Nothing like a storm with the same name as a cartoon clownfish to allow your boss to send you an email titled “Finding Nemo” and be serious. Pardon me, I need a drink.
By Rachel James (Treasurer/Writer)
Forecasters are predicting that Winter Storm Nemo will dump six to twenty-four inches of snow, rain, and wintry mix (which sounds like it should be sugarplum fairies and hot chocolate, but is actually terrible) on the northeast this weekend. And while I will be working (isn’t life in the theatre glamorous?), many of you will probably be safe and warm at home. Maybe you’ll go out and build some non gender specific snowperson. Maybe you’ll stay in and watch all of House of Cards in one sitting (and see if it’s as good as the original). But regardless of what you’re up to, you’ll need a drink afterwards. And may I recommend to you my favorite drink of all?
Sadly, I'm allergic to cats. Photo from Autostraddle.
Now, while Greg is our resident mixology expert, I usually don’t like to mix my whisk(e)y with much - maybe a splash of soda or some ice. Occasionally I’ll enjoy an Old Fashioned or a Manhattan. But otherwise I enjoy the scent, texture and flavor of a neat whisk(e)y too much.
So here, for your perusal, are four of my favorite whiskies broken down by category: Blended, Bourbon, Scotch, and Pure Pot Still. Perhaps you'll try some to warm you up this weekend.
Blended Whiskey: Jameson
When I go out to a bar, my usual go-to drink is a Jameson on the rocks. I first learned this from my dear friend, Akilah (a.k.a. my whisk(e)y guru). It’s just such a lovely, strong taste with a smooth finish. The ice gives it just the right amount of water to bring out the flavors without overpowering it. A great, simple standard for the beginning whisk(e)y drinker.
Bourbon Whiskey: Hudson Baby Bourbon
Doesn’t baby bourbon sound so adorable? Now I’m sure you were thinking I’d put something down like Maker’s Mark, Knob Creek, or Jack Daniel’s. But my favorite bourbon is from a small local distillery here in New York state. It’s made in the Hudson Valley, about two hours north of the City, and is absolutely delicious. Again, this is a brand that Akilah introduced me to. We went to visit the distillery last autumn, and it was fascinating to see how some grain, malt, water, heat and time can make something so yummy. If I had learned chemistry like this, I might’ve done better in science growing up!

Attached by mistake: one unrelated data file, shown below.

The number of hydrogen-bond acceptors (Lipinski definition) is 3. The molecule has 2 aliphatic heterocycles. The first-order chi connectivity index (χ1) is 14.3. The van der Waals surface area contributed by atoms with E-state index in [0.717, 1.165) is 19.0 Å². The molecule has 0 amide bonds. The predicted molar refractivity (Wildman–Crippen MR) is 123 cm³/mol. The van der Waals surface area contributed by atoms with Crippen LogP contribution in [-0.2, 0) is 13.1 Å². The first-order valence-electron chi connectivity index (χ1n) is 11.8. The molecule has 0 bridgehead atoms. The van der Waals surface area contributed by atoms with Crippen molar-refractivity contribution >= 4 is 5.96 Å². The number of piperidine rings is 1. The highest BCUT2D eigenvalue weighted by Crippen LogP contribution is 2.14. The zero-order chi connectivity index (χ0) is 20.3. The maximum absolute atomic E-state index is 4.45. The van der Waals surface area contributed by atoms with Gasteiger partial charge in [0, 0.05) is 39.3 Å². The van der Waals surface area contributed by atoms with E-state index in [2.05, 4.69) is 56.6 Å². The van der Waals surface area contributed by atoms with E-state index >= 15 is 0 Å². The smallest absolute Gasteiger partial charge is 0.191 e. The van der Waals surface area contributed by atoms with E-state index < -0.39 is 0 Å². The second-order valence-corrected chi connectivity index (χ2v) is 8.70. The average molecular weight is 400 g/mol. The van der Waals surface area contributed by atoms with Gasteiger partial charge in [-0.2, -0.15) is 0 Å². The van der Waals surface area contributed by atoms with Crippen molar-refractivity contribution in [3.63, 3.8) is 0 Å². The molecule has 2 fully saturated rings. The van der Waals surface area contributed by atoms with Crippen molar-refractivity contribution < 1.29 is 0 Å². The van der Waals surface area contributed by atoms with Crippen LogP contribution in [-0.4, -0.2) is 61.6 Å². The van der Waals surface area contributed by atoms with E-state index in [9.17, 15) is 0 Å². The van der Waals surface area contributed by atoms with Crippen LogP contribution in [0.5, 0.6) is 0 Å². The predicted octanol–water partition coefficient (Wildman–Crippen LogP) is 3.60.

Contrary to popular opinion, bourbon is not exclusive to the American South. All that’s required of a whiskey to be labelled “bourbon” is that it is made in the United States from a grain mixture with at least 51% corn and aged in a single use charred-oak barrel. Hudson Baby Bourbon is the first bourbon to be made in New York since prohibition. Nothing like supporting local booze!
Scotch Whisky: Glenfiddich
I used to not like Scotch. I always thought it was too smoky and not smooth enough. But last year for my birthday, Akilah took me to a Glenfiddich tasting party. And through the course of the evening tasting a 12-year, a 15-year and an 18-year, I became a convert. The strong scent, the smoky taste that suddenly seemed spot on, and the surprisingly smooth finish made me fall in love. And gave me an expensive new habit.
In order for a whisky to be called a Scotch whisky, it must be made in Scotland and aged in an oak barrel for at least 3 years (among other things). Since they take so long to make, that’s usually why they are so expensive. And why I only get it on special occasions. Maybe this weekend will be a special occasion!
Pure Pot Still Whiskey: Writers Tears
Full disclosure: I haven’t actually tasted this. And since it’s currently only sold in Ireland, Germany, Holland, France, and Switzerland, I probably won’t be having it anytime soon. But if you’re in any of those place, grab a bottle (and send me one, please?). If there were ever a liquor that was found equally in writers’ genius and madness, it is Irish Whiskey. Therefore, I must support a company that will name their whiskey Writers Tears.
I don’t know where the apostrophe went either.
Pure Pot Still Irish whiskey actually came out of trying to avoid extra taxes by the British on Irish Malt whiskey. Distillers started mixing malted barley with unmalted barley in a single pot still. Thus creating what is now referred to as the champagne of Irish whiskey. If ever there was a selling point, that is it!
Hopefully this gave you some ideas for heating up this cold weekend. Now, if you don’t mind, I’m going to pour myself a drink.
is a native New Yorker and theatre baby. Her plays have been produced by The 52nd Street Project and Starfish Theatreworks. She currently makes a living as a Broadway treasurer.
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